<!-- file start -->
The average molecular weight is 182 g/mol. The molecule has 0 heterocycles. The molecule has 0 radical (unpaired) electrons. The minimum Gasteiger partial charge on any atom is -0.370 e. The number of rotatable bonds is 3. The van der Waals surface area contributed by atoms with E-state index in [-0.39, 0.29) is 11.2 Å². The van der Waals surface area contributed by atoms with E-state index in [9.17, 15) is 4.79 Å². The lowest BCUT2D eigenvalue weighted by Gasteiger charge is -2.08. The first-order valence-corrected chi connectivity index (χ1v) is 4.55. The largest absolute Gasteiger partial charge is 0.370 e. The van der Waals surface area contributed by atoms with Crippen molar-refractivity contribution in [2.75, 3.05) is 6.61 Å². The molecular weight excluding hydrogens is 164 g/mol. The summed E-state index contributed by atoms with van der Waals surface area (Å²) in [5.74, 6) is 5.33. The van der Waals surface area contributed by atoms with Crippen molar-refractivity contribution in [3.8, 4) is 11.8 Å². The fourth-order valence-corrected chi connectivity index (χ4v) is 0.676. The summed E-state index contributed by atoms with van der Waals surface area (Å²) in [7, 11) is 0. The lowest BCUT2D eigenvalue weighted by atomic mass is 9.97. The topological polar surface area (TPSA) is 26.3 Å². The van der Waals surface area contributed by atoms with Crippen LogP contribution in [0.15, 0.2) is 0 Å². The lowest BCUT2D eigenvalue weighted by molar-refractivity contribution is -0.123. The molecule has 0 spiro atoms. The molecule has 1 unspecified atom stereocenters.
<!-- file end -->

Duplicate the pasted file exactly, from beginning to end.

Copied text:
The average molecular weight is 182 g/mol. The molecule has 0 heterocycles. The molecule has 0 radical (unpaired) electrons. The minimum Gasteiger partial charge on any atom is -0.370 e. The number of rotatable bonds is 3. The van der Waals surface area contributed by atoms with E-state index in [-0.39, 0.29) is 11.2 Å². The van der Waals surface area contributed by atoms with E-state index in [9.17, 15) is 4.79 Å². The lowest BCUT2D eigenvalue weighted by Gasteiger charge is -2.08. The first-order valence-corrected chi connectivity index (χ1v) is 4.55. The largest absolute Gasteiger partial charge is 0.370 e. The van der Waals surface area contributed by atoms with Crippen molar-refractivity contribution in [2.75, 3.05) is 6.61 Å². The molecular weight excluding hydrogens is 164 g/mol. The summed E-state index contributed by atoms with van der Waals surface area (Å²) in [5.74, 6) is 5.33. The van der Waals surface area contributed by atoms with Crippen molar-refractivity contribution in [3.8, 4) is 11.8 Å². The fourth-order valence-corrected chi connectivity index (χ4v) is 0.676. The summed E-state index contributed by atoms with van der Waals surface area (Å²) in [7, 11) is 0. The lowest BCUT2D eigenvalue weighted by atomic mass is 9.97. The topological polar surface area (TPSA) is 26.3 Å². The van der Waals surface area contributed by atoms with Crippen LogP contribution in [0.15, 0.2) is 0 Å². The lowest BCUT2D eigenvalue weighted by molar-refractivity contribution is -0.123. The molecule has 0 spiro atoms. The molecule has 1 unspecified atom stereocenters.